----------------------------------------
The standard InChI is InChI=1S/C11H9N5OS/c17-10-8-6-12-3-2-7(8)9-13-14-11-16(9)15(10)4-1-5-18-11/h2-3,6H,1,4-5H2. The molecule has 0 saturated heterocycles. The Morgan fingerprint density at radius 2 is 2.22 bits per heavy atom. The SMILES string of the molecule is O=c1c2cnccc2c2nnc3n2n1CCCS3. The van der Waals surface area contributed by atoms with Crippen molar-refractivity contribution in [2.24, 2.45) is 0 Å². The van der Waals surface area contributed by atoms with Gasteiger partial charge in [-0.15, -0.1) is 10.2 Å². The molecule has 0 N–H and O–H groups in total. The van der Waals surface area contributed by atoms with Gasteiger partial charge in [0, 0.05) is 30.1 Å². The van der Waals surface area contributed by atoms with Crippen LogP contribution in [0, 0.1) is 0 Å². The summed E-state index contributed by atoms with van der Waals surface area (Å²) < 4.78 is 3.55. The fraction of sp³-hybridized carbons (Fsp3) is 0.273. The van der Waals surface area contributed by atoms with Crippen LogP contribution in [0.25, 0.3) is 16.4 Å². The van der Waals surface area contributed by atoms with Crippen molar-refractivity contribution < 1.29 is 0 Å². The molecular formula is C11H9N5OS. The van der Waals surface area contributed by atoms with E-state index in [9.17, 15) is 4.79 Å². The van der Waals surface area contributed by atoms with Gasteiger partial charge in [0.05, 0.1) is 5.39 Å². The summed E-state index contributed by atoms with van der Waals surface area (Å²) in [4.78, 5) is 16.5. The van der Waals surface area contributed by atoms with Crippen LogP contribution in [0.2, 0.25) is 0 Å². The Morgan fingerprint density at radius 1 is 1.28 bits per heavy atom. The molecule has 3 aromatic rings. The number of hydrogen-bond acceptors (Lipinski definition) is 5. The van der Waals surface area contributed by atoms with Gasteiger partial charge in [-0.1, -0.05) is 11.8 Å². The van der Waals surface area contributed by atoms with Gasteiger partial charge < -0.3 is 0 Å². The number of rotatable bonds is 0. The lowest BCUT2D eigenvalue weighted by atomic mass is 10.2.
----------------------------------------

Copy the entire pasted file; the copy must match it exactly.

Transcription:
The standard InChI is InChI=1S/C11H9N5OS/c17-10-8-6-12-3-2-7(8)9-13-14-11-16(9)15(10)4-1-5-18-11/h2-3,6H,1,4-5H2. The molecule has 0 saturated heterocycles. The Morgan fingerprint density at radius 2 is 2.22 bits per heavy atom. The SMILES string of the molecule is O=c1c2cnccc2c2nnc3n2n1CCCS3. The van der Waals surface area contributed by atoms with Crippen molar-refractivity contribution in [2.24, 2.45) is 0 Å². The van der Waals surface area contributed by atoms with Gasteiger partial charge in [-0.15, -0.1) is 10.2 Å². The molecule has 0 N–H and O–H groups in total. The van der Waals surface area contributed by atoms with Gasteiger partial charge in [0, 0.05) is 30.1 Å². The van der Waals surface area contributed by atoms with Crippen LogP contribution in [0, 0.1) is 0 Å². The summed E-state index contributed by atoms with van der Waals surface area (Å²) < 4.78 is 3.55. The fraction of sp³-hybridized carbons (Fsp3) is 0.273. The van der Waals surface area contributed by atoms with Crippen LogP contribution in [0.25, 0.3) is 16.4 Å². The van der Waals surface area contributed by atoms with Crippen molar-refractivity contribution < 1.29 is 0 Å². The molecular formula is C11H9N5OS. The van der Waals surface area contributed by atoms with E-state index in [9.17, 15) is 4.79 Å². The van der Waals surface area contributed by atoms with Gasteiger partial charge in [0.05, 0.1) is 5.39 Å². The summed E-state index contributed by atoms with van der Waals surface area (Å²) in [4.78, 5) is 16.5. The van der Waals surface area contributed by atoms with Crippen LogP contribution in [0.2, 0.25) is 0 Å². The Morgan fingerprint density at radius 1 is 1.28 bits per heavy atom. The molecule has 3 aromatic rings. The number of hydrogen-bond acceptors (Lipinski definition) is 5. The van der Waals surface area contributed by atoms with Gasteiger partial charge in [-0.1, -0.05) is 11.8 Å². The van der Waals surface area contributed by atoms with Gasteiger partial charge < -0.3 is 0 Å². The number of rotatable bonds is 0. The lowest BCUT2D eigenvalue weighted by atomic mass is 10.2.